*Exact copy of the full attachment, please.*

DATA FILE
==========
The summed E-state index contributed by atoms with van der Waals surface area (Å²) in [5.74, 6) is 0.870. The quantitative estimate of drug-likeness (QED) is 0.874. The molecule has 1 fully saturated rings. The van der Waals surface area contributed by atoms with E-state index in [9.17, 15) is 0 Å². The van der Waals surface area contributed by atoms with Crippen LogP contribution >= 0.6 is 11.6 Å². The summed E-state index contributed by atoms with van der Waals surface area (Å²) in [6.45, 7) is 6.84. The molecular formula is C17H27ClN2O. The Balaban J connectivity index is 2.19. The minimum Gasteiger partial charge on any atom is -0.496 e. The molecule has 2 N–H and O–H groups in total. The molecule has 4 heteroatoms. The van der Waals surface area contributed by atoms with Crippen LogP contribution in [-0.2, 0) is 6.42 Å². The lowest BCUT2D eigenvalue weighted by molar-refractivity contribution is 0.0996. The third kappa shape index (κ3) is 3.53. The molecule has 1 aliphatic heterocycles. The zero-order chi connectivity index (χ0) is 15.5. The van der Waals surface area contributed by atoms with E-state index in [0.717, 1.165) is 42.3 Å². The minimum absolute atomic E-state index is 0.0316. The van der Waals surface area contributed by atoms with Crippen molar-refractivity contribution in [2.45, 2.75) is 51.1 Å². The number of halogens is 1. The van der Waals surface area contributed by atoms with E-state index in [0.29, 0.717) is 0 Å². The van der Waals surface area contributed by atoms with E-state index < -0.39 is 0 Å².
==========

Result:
The summed E-state index contributed by atoms with van der Waals surface area (Å²) in [5.74, 6) is 0.870. The quantitative estimate of drug-likeness (QED) is 0.874. The molecule has 1 fully saturated rings. The van der Waals surface area contributed by atoms with E-state index in [9.17, 15) is 0 Å². The van der Waals surface area contributed by atoms with Crippen LogP contribution >= 0.6 is 11.6 Å². The summed E-state index contributed by atoms with van der Waals surface area (Å²) in [6.45, 7) is 6.84. The molecular formula is C17H27ClN2O. The Balaban J connectivity index is 2.19. The minimum Gasteiger partial charge on any atom is -0.496 e. The molecule has 2 N–H and O–H groups in total. The molecule has 4 heteroatoms. The van der Waals surface area contributed by atoms with Crippen LogP contribution in [-0.2, 0) is 6.42 Å². The lowest BCUT2D eigenvalue weighted by molar-refractivity contribution is 0.0996. The third kappa shape index (κ3) is 3.53. The molecule has 1 aliphatic heterocycles. The zero-order chi connectivity index (χ0) is 15.5. The van der Waals surface area contributed by atoms with E-state index in [0.717, 1.165) is 42.3 Å². The minimum absolute atomic E-state index is 0.0316. The van der Waals surface area contributed by atoms with Crippen molar-refractivity contribution in [2.45, 2.75) is 51.1 Å². The number of halogens is 1. The van der Waals surface area contributed by atoms with E-state index in [0.29, 0.717) is 0 Å². The van der Waals surface area contributed by atoms with E-state index < -0.39 is 0 Å².